# Calculating Number of Moles & Ions in CaCI2

• Chemistry
In summary, this student has difficulty with basic arithmetic and is struggling with some of the more tedious exercises in the book.f

Homework Statement
I have a question
Relevant Equations
N/A
Here is my work** Can someone please tell me if this is correct?

mass = 27.8 g CaCI2
Number of CaCI2 in the compound = (unknown)
Number of CI- ions in the compound = (unknown)
Number of moles = mass/molar mass
To find the number of moles of CaCI2 first you find the molar mass of the compound.
1 mole Ca x 40.08 g Ca/1 mole Ca = 40.08 g
1 mole CI x 30.45 g CI/1 mole CI = 30.45 g
1 mole CI x 30.45 g CI/1 mole CI = 30.45 g
molar mass = (40.08 g + 35.45 g + 35.45 g) = 110.98 g/mol CaCI2
27.8 g CaCI2 x 1 mol CaCI2/110.98 g CaCI2 = 0.250 mol CaCI2
Now from equation No of Chloride ions are : 6.02 x 10^23 x 2 CI- ions =
1.204 x 10^23 CI- ions • dshoup
Homework Statement:: I have a question you mean: 'see below for the problem statement'
Homework Equations:: N/A Oh ?

Now from equation No of Chloride ions are : 6.02 x 10^23 x 2 CI- ions =
1.204 x 10^23 CI- ions
can you explain this ?

PS kudos for dealing with the dimensions properly in part a) !

Homework Statement:: I have a question
Homework Equations:: N/A

mass = 27.8 g CaCI2
Number of CaCI2 in the compound = (unknown)
Number of CI- ions in the compound = (unknown)
Please be more careful in writing the chemical symbols, particularly when you write I in place of l (lower-case letter ell).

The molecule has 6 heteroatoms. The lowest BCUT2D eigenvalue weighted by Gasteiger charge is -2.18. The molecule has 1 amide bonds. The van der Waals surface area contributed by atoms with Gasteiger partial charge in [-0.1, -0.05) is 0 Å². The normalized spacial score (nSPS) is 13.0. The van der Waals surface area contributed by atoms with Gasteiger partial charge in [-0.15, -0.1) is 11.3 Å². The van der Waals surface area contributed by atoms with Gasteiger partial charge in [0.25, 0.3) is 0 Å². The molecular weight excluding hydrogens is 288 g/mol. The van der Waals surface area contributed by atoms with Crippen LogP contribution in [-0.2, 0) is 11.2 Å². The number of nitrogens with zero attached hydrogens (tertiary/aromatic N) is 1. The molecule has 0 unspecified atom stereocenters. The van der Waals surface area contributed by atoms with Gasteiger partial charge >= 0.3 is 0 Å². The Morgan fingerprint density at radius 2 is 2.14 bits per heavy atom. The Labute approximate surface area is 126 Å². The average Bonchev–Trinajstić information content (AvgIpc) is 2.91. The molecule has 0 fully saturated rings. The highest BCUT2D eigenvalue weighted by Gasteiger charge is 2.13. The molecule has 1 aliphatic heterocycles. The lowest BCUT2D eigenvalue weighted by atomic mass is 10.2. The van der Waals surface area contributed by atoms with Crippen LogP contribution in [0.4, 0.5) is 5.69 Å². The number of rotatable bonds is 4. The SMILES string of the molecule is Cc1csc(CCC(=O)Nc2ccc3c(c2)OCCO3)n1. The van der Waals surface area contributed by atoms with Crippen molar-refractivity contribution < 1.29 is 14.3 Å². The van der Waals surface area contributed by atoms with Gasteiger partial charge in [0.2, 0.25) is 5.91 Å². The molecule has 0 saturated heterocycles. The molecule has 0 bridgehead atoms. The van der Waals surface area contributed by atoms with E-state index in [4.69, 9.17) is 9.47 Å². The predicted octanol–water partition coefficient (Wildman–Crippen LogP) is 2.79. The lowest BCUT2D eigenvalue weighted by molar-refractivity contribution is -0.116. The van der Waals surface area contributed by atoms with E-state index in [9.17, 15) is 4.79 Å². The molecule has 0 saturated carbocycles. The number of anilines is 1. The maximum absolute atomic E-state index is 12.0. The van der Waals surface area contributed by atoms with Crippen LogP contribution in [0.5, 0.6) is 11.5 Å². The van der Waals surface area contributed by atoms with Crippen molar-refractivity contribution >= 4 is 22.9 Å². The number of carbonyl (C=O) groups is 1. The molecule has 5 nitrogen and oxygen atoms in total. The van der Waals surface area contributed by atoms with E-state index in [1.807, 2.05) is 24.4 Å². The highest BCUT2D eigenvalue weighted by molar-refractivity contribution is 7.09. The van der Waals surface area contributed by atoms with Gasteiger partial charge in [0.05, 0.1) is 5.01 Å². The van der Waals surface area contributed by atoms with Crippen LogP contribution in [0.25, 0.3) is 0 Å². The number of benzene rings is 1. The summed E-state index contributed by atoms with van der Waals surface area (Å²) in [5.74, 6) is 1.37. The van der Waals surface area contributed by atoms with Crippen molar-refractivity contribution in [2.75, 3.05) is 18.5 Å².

##CI_2## would be a compound made up of a carbon (C) atom and two atoms of Iodine (I), which might or might not be an actual compound. Chlorine's symbol is Cl, not CI.

In addition there is a subscript entry in the ... drop down menu : CaCl2 is so much easier on the eye You have calculated the number of Cl- ions in a mole of CaCl2.
The job was to calculate the number in what is approximately ¼ mole of it.
Is it that difficult? Is it difficult to see the answer is wrong?

It seems to me in several exercises you are making heavy weather of some rather tedious and pedantic exercises. All that is involved is some simple proportions. I suggest if necessary you revise on an elementary arithmetic book. (OK you need the concept of moles, Dalton's number, chemical compound.) But maybe you are making such a bad mistakes because it is very boring and mind-numbing. Maybe the way out is to tell yourself I want to learn about and understand some real chemistry. E.g. About these elements and compounds you are doing these calculations on. And read ahead in the textbook (hoping it is not all like this)!

• BvU